Epstein-Barr virus (EBV) is a HVV that is carried by 90% of the population worldwide, and generally persists throughout an individual's lifetime, without causing disease (94). The results of a cross-sectional study demonstrated that neither severe psoriasis alone nor in combination with immunosuppressive therapy are associated with an increase in EBV or HHV6 replication in white blood cells (95). Loh et al (96) reported that a patient developed symptoms of glandular fever 3 weeks prior to the emergence of GP. In this case, serological evidence indicated a recent EBV infection and IgM positivity. Jiyad et al (97) reported that a 79-year-old woman presented with significant EBV viremia and generalized pustular psoriasis (GPP) and serial measurements of EBV DNA indicated an association with the deterioration of her clinical condition. The authors speculated that reactivation of EBV may have triggered the development of GPP. Furthermore, Yoneda et al (98) reported that two patients developed GPP after infection with cytomegalovirus (CMV). Increasing evidence suggests that CMV may be associated with GPP (99,100). TNF-α expression has been observed in GPP lesions, where CMV DNA fragments were also detected in the same site (101). In addition, overexpression of CMV IE protein in keratinocytes is followed by an increase in TNF-α activity (102). TNF-α, along with other cytokines, such as interferon-c (IFN-c) and IL-6, may be injurious, and the complex interaction of TNF-α in vivo potentially elicits the occurrence of GPP (103). However, Kirby et al (104) reported that CMV, HHV6 and HHV7 infections are unlikely to play important roles in the pathogenesis of psoriasis. In addition, limited studies have reported that infection with varicella-zoster virus and herpes simplex virus may be associated with the occurrence of psoriasis (105,106). However, further studies are required to determine the molecular mechanism underlying the association between HHV infection and psoriasis (107).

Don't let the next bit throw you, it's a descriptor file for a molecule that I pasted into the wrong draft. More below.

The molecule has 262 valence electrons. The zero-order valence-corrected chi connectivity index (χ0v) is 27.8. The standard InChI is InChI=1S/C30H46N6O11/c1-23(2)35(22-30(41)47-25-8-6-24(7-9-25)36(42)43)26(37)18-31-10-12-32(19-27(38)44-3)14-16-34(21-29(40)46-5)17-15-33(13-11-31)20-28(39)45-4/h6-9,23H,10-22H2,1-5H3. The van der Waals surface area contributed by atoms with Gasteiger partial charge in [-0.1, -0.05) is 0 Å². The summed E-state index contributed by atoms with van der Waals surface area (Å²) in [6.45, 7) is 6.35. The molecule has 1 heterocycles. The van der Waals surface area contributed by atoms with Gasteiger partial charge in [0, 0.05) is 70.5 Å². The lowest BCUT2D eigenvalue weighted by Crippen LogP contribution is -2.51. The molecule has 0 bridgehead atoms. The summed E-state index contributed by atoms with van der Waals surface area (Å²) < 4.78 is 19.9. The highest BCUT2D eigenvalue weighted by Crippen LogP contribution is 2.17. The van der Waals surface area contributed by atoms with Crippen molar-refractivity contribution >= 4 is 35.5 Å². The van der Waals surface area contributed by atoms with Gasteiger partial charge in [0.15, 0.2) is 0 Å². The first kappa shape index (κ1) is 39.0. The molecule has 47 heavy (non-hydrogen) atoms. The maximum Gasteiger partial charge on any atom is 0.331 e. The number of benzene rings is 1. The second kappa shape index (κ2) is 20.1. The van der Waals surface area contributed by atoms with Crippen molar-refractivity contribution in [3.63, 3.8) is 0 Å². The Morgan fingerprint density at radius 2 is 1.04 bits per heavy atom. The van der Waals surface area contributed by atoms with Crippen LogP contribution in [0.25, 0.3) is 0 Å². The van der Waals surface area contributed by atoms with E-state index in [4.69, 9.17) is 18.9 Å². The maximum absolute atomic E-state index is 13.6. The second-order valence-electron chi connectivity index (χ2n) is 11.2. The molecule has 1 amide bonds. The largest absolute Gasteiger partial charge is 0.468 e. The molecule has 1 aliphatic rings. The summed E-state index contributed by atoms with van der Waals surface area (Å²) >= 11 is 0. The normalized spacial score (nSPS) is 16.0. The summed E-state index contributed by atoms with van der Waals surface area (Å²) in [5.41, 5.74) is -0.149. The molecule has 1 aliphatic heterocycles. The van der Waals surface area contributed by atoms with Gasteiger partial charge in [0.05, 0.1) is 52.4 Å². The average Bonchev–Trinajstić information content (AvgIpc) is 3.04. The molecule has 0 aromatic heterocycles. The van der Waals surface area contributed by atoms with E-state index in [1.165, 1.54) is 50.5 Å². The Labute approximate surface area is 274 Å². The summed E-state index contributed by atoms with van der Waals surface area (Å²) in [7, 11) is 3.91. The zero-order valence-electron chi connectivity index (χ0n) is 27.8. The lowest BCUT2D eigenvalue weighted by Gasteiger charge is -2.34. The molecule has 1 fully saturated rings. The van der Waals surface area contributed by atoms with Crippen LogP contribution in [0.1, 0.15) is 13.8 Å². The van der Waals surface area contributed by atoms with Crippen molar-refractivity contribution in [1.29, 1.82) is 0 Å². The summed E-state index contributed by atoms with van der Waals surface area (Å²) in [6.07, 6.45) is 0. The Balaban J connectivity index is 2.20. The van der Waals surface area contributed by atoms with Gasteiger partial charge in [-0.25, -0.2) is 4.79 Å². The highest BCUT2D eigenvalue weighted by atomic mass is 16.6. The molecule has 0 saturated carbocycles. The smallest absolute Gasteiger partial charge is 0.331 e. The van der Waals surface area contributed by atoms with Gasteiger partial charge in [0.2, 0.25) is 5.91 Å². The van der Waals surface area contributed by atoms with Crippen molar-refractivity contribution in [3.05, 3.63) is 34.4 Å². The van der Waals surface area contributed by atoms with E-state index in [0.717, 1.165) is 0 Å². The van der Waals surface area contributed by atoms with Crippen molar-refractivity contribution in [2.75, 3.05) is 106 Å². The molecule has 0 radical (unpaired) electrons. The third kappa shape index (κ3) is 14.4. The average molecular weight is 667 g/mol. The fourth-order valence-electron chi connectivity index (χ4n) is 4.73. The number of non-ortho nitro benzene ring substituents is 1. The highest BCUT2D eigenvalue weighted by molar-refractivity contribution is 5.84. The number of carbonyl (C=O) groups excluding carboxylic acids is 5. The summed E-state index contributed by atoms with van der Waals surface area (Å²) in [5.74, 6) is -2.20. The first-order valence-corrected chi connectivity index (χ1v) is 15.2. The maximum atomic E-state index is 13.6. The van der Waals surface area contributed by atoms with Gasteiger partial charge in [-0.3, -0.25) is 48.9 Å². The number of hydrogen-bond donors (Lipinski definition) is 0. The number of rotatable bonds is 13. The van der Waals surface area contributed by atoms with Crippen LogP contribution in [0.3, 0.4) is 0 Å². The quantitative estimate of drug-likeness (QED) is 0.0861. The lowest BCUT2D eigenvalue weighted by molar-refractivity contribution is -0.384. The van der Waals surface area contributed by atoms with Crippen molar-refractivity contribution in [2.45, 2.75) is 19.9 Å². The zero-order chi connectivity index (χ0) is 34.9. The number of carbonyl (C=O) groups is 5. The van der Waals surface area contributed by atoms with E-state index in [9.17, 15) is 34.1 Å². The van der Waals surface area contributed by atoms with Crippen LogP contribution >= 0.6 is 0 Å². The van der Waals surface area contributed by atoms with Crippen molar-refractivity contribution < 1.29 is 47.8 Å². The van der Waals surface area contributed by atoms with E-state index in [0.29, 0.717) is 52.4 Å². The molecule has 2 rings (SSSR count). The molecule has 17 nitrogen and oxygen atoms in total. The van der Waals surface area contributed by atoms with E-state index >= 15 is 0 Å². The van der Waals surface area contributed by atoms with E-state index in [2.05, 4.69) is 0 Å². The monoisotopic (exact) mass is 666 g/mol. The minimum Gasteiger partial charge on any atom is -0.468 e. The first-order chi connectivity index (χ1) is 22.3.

6. Other viruses